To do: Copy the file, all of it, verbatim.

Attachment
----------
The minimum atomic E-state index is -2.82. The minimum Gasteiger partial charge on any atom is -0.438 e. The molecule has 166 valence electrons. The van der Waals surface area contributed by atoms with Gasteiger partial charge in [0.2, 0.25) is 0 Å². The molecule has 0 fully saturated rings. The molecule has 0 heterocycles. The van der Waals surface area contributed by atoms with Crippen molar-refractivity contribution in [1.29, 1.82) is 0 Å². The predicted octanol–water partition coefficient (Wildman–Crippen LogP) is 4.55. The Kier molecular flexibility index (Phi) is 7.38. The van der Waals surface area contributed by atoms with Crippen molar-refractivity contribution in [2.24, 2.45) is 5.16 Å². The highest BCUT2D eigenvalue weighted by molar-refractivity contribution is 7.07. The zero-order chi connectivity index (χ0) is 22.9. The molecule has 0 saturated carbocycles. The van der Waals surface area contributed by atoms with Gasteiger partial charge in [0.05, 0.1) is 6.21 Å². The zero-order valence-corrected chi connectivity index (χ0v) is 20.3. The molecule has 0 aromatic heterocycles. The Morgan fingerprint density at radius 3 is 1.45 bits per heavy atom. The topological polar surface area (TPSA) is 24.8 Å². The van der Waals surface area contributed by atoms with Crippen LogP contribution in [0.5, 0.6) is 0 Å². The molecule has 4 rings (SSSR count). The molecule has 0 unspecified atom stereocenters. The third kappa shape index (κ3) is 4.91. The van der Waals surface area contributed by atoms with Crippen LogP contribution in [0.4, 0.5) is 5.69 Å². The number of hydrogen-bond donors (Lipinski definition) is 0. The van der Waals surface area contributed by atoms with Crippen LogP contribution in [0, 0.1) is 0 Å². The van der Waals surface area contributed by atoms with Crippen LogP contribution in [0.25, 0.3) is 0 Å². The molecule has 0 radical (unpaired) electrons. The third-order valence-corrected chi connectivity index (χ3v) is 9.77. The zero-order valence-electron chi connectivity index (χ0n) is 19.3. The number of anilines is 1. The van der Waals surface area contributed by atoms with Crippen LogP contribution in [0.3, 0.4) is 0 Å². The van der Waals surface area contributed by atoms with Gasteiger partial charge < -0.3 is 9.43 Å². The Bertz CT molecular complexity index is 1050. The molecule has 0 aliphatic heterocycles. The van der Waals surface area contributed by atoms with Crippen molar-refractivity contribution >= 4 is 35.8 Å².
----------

The minimum atomic E-state index is -2.82. The minimum Gasteiger partial charge on any atom is -0.438 e. The molecule has 166 valence electrons. The van der Waals surface area contributed by atoms with Gasteiger partial charge in [0.2, 0.25) is 0 Å². The molecule has 0 fully saturated rings. The molecule has 0 heterocycles. The van der Waals surface area contributed by atoms with Crippen molar-refractivity contribution in [1.29, 1.82) is 0 Å². The predicted octanol–water partition coefficient (Wildman–Crippen LogP) is 4.55. The Kier molecular flexibility index (Phi) is 7.38. The van der Waals surface area contributed by atoms with Crippen molar-refractivity contribution in [2.24, 2.45) is 5.16 Å². The highest BCUT2D eigenvalue weighted by molar-refractivity contribution is 7.07. The zero-order chi connectivity index (χ0) is 22.9. The molecule has 0 saturated carbocycles. The van der Waals surface area contributed by atoms with Gasteiger partial charge in [0.05, 0.1) is 6.21 Å². The zero-order valence-corrected chi connectivity index (χ0v) is 20.3. The molecule has 0 aromatic heterocycles. The Morgan fingerprint density at radius 3 is 1.45 bits per heavy atom. The topological polar surface area (TPSA) is 24.8 Å². The van der Waals surface area contributed by atoms with Crippen LogP contribution in [0.5, 0.6) is 0 Å². The molecule has 4 rings (SSSR count). The molecule has 0 unspecified atom stereocenters. The third kappa shape index (κ3) is 4.91. The van der Waals surface area contributed by atoms with Crippen LogP contribution in [0.4, 0.5) is 5.69 Å². The number of hydrogen-bond donors (Lipinski definition) is 0. The van der Waals surface area contributed by atoms with Crippen LogP contribution in [0, 0.1) is 0 Å². The van der Waals surface area contributed by atoms with Crippen LogP contribution in [0.25, 0.3) is 0 Å². The molecule has 0 radical (unpaired) electrons. The third-order valence-corrected chi connectivity index (χ3v) is 9.77. The zero-order valence-electron chi connectivity index (χ0n) is 19.3. The number of anilines is 1. The van der Waals surface area contributed by atoms with Crippen LogP contribution in [0.3, 0.4) is 0 Å². The van der Waals surface area contributed by atoms with Gasteiger partial charge < -0.3 is 9.43 Å². The Bertz CT molecular complexity index is 1050. The molecule has 0 aliphatic heterocycles. The van der Waals surface area contributed by atoms with Crippen molar-refractivity contribution >= 4 is 35.8 Å².